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European Court of Justice strengthens rights of copyright holders and content providers
On March 9, 2021, the European Court of Justice (“CJEU”) ruled that copyright holders (or corresponding licensees) may take or arrange for technical protective measures against framing in order to limit the availability of a protected work to the public (case no. C-392/19 - VG Bild-Kunst / Stiftung Preußischer Kulturbesitz). The embedding of such a protected work in the website of a third party by framing constitutes a communication to the public (Section 19a UrhG). Such a communication to the public is subject to the consent of the copyright holder, if the protected work is protected against framing via technical protective measures.
The CJEU thus strengthens the rights of authors and licensees regarding content published via the Internet (hereinafter: content providers).
Previous case law - BestWater and Svensson
In order to estimate the impact of this decision, we want to take a brief look back to 2014.
In 2014, the CJEU ruled that embedding a protected work (“content”) that is publicly available on a website into the website of a third party using the framing technique and without circumventing technical protective measures is not a new communication to the public.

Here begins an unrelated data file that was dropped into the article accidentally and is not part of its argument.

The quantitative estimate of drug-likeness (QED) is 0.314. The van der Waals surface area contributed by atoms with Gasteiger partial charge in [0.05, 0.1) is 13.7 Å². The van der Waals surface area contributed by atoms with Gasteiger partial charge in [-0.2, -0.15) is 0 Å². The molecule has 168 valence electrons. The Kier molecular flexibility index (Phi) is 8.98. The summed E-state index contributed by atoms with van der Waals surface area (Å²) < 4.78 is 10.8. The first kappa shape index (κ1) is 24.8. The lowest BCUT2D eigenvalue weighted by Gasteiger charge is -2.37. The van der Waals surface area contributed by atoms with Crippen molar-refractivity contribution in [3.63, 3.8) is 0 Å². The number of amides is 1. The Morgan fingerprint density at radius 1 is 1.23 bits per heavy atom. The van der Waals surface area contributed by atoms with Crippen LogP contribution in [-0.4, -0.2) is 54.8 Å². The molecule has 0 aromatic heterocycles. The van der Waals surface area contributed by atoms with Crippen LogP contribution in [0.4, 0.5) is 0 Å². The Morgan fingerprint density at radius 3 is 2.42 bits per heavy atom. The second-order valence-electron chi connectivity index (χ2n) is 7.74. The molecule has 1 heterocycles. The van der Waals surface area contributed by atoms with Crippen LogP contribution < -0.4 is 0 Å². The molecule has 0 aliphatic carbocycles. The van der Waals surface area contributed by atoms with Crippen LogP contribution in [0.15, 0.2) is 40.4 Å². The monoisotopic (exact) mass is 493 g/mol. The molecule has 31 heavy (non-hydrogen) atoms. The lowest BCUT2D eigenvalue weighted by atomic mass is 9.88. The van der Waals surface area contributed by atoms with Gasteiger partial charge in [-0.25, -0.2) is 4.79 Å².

If the content in question is neither reproduced for a new audience nor according to a special technical procedure, the audience of the original publication does not change. A video that was once published on YouTube is therefore not republished on the website of a third party within the meaning of Section 19a UrhG if this third party embeds the corresponding YouTube video by framing (without circumventing technical protective measures). The background of this decision has been that YouTube does not apply any technical protective measures against framing, according to the CJEU in its decision of October 21, 2014 (case no C-348/13-BestWater International GmbH/Michael Mebes et al.).
Accordingly, the CJEU had already ruled in the decision of February 13, 2014 that framing a text, also without circumventing technical protective measures, does not constitute a new communication to the public within the meaning of Section 19a UrhG (case no C-466/12-Nils Svensson, Sten Sjörgren, Madelaine Sahlman, Pia Gadd/Retriever Sverige AB).
These CJEU decisions caused a stir at the time, because content providers had to and still have to live with a kind of exhaustion regarding their right of making works available to public (just to avoid any misunderstanding: There is no exhaustion regarding such rights, Art. 3 (3) Information Society Directive, directive 2001/29/EC). According to the current decision, a content provider has to accept such a broad scope regarding the relevant public (“all internet users”), if they do not effectively protect their content against framing.
Weighing of Interests
Since framing allows the respective content from a third party's website to be integrated into one's own website, the interests can obviously run counter to one another. The original website does not have to be accessed directly in order to experience the content on the website of a third party. This can have an impact on any advertising revenues and the range measurements regarding the original website.